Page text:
INSTRUCTION STRINGS ACCESSORIES MUSIC LINKS
 Visit Our Catalog at SteelGuitarShopper.com for Steel Guitars, Strings, Instruction, Music and Accessories 
Forum Index
where steel players meet online
The Steel Guitar Forum

Post new topic Buffers and passive volume pedals: I'm confused.
Reply to topic
Author Topic:  Buffers and passive volume pedals: I'm confused.
Jim Robbins


From:
Ontario, Canada
Post Posted 4 Nov 2017 8:59 am     Reply with quote

Question for those of you who understand this stuff. When I refer to volume pedals I'm referring to passive volume pedals.

First, here is my (perhaps mistaken) understanding of the facts:
1) High impedance volume pedals are better for psg than low. Less 'tone suck' i.e. roll off of highs. More gradual taper. I have 470K pots in my volume pedals.
2) Buffers reduce impedance a lot.
3) Lower impedance signals are good for a long signal chain i.e. multiple effects pedals & long cords - less loss of signal.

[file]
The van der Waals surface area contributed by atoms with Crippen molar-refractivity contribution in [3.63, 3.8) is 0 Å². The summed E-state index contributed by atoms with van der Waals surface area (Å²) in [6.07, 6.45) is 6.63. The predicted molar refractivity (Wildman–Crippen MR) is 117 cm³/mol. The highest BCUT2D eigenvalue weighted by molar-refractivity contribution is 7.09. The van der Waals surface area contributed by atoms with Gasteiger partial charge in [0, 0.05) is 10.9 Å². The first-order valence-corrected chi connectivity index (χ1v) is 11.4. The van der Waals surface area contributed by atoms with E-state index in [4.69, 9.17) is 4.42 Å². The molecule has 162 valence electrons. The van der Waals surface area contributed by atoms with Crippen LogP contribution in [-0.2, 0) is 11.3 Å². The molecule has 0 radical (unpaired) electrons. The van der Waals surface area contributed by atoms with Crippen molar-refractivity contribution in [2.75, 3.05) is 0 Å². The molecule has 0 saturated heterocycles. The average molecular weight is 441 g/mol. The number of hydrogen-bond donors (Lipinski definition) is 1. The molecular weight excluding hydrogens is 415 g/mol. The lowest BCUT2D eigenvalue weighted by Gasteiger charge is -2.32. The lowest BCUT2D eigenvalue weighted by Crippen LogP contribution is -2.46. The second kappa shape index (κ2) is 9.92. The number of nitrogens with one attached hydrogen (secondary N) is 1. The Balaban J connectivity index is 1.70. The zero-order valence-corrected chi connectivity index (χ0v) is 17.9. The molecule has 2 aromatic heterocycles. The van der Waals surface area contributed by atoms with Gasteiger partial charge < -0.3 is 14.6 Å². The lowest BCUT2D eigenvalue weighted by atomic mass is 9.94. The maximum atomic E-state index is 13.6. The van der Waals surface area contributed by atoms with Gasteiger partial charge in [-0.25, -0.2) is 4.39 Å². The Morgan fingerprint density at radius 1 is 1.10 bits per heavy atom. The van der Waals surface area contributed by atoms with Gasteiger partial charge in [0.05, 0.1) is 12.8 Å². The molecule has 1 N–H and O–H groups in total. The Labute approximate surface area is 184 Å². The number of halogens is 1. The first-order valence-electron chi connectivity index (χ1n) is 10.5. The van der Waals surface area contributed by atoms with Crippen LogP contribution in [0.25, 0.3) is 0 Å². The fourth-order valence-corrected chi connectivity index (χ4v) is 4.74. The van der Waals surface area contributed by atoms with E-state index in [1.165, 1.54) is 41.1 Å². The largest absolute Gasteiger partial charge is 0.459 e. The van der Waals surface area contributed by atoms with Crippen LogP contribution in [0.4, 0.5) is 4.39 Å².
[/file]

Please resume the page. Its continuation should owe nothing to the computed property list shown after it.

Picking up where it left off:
4) Lots of pedals including Boss TU2 tuner (which I have) have built in buffers.
5) Buffer or at least quality buffer should be the first thing after the pick up.
6) Low impedance signal into high impedance volume pedal messes up the taper so all the boost comes when you open the pot up wide (there seems to be a big difference in taper if I put the volume pedal right after the pick up rather than after the signal chain with its buffered pedals, but maybe it's just placebo effect).

Now the questions:

How to reconcile points 5 & 6 -- if you want your pickup to 'see' the buffer first, should you put your passive v.p. after it even though it will mess up the taper? Or does it matter to the buffer if the passive v.p. is between it and the pick up?

If the v.p. is after the buffer in the signal chain, would it be better to have a low impedance pot in it? If the signal to the v.p. is low impedance, would that avoid the 'tone suck' issues with low impedance v.p. and solve the taper issue?

I know one answer is "try it out, see what sounds best for you". However, I don't have any dedicated buffers or low impedance volume pedals kicking around (although I have been thinking about a Sarno black box). Ideally, I'd put my v.p. at the end of the signal chain.